One of my best friends has a blog. Among her other posts, she has a weekly themed “Whatchoo-Wish-You-Were-Wearin’ Wednesday.” Each week she creates a dream outfit for the day and posts it for her readers to enjoy. She loves my kids and their characters, so here is a TwoCleverMoms version of “Whatchoo-Wish-You-Were-Wearin’ Wednesday.”
That’s Julie. You might know her, or her larger more expensive kin. This Julie lives here. She had been sitting in her granny panties next to my sewing machine staring at me for a little over a week before I questioned her presence with the six year old that takes care of Julie. Apparently, Julie’s original clothes have disappeared and she was looking for a new wardrobe.
Yesterday, when I was trying to finish a few things, the six year old who takes care of Julie began to claim boredom, so I sent her to look through the fabric scraps bag for ideas to create her own “Whatchoo-Wish-You-Were-Wearin'” inspiration for Julie’s clothes.
Now, some of you may know my six year old. Some of you may see her around town. Some of you may know of her sense of style from my Facebook posts. For those who don’t, let’s just say she’s rather eccentric in her clothes matching. When she comes downstairs in the morning pleased with herself in a new ensemble she has thoughtfully created, typically a floral print shirt and polka dot leggings, often with a faux fur lined hooded sweater vest, or heart patterned swim shorts over the top of the leggings, she tops it off with a smug little grin, a confident tilt to her chin, and a tie-dyed headband. I shield my surprise with my coffee mug, turn to the dishes in the sink and return a look of alarm to my husband. Then, I turn back around to her, smile, and am grateful that I’m blinded by her inner pride and joy to believe that she can pull it off. I say “Oooo… what shoes are you going to wear with that?” or “Can I brush your hair for you?”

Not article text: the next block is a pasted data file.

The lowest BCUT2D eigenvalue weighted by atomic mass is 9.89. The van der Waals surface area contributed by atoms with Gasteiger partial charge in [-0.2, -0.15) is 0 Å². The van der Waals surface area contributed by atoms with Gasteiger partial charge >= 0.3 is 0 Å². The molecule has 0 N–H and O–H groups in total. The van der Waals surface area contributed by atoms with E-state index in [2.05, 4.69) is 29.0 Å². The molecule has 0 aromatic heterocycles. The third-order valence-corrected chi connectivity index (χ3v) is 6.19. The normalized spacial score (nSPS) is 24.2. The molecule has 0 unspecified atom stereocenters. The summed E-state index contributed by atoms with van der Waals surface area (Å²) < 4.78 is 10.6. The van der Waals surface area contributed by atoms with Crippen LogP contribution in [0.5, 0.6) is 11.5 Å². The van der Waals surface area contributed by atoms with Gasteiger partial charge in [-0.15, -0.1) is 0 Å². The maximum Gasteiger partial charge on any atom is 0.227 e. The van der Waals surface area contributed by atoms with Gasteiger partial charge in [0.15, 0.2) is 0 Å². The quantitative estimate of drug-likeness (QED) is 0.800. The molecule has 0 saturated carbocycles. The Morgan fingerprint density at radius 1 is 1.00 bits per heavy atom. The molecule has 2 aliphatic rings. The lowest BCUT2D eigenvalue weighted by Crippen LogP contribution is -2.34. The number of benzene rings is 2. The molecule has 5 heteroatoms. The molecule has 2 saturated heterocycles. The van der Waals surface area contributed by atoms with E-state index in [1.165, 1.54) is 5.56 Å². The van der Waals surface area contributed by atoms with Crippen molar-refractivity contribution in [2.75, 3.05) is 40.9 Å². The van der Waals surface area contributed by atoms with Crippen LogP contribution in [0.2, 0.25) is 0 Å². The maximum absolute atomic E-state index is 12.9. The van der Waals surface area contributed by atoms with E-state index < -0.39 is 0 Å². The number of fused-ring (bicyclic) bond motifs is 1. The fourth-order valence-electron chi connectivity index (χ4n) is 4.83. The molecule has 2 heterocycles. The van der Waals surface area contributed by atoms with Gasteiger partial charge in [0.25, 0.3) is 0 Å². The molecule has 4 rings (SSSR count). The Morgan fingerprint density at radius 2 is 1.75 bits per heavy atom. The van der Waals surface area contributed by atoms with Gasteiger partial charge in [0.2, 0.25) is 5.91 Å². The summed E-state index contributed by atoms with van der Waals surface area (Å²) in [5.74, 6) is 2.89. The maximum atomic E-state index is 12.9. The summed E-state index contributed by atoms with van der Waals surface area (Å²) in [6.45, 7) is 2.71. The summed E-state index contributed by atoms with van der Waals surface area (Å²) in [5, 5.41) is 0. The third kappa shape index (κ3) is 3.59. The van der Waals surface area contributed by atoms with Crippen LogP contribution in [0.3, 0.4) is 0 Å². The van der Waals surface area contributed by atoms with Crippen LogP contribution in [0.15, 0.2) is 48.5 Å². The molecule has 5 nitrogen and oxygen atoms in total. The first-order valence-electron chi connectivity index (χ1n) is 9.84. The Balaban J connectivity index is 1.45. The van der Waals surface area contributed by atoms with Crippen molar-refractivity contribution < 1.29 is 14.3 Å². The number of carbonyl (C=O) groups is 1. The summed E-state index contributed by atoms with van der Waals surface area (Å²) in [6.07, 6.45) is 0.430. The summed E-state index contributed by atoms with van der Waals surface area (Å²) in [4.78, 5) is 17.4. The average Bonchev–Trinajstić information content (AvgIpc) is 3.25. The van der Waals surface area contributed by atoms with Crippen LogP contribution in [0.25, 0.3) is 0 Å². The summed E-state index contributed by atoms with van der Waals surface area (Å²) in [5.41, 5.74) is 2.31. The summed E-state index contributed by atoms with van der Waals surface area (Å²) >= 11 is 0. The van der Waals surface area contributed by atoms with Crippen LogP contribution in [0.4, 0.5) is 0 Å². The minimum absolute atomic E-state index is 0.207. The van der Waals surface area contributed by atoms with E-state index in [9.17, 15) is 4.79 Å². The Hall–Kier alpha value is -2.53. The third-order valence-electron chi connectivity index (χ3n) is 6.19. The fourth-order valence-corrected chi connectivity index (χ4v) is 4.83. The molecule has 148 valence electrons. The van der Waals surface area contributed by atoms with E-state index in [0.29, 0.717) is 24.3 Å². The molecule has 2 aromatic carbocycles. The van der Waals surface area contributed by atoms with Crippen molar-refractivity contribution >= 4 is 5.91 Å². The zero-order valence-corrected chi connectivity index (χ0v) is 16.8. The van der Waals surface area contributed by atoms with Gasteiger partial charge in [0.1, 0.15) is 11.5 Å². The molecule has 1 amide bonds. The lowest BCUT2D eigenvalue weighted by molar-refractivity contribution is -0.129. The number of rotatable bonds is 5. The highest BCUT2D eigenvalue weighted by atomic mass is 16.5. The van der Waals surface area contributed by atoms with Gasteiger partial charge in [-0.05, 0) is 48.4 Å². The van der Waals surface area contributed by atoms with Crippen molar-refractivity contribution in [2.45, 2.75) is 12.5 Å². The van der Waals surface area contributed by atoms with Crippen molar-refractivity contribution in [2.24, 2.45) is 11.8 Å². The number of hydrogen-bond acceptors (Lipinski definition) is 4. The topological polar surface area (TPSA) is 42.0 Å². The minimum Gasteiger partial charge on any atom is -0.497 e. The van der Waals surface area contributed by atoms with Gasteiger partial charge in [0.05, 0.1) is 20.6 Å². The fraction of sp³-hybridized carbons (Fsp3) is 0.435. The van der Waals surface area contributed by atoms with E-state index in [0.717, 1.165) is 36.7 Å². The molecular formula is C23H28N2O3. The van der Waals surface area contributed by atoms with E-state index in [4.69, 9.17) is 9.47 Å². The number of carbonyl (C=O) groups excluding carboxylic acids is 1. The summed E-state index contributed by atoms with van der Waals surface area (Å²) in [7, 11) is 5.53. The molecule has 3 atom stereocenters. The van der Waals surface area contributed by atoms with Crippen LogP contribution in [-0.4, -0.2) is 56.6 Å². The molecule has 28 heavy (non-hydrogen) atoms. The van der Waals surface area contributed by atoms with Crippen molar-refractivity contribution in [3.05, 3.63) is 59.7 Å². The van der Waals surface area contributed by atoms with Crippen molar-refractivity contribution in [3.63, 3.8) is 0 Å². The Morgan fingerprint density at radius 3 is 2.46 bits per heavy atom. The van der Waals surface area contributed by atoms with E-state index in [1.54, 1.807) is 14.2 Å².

After digging through the scrap bag for a while, she showed me a couple of ideas for the dream outfits. One the scraps she chose wasn’t going to be quite big enough for a wrap around dress idea. With the other, the scale of the print was off – the pattern of large owls was too big, particularly with the 2-inch wide hot pink sequin trim she had picked out, for anything that could be made for a frame like Julie’s. She asked to move up from the scraps bag to the larger fabric stash bins. She went into the basement and came back twenty minutes later. Pleased beyond recognition. She showed me skirt and coordinating shirt fabric. Giddy with her choices, shaking her head in disbelief at her luck that she’d found two fabrics that “go so well together.” Her own “Whatchoo-Wish-You-Were Wearin'” moment. She hovered over me a bit while I quickly put together the rough outfit. And when we were done and we dressed Julie, and I saw my daughter’s smug little grin and confident tilt to her chin, I could only smile at Julie and say “Oooo… what shoes will she wear with that?” and “Can I brush her hair for you?”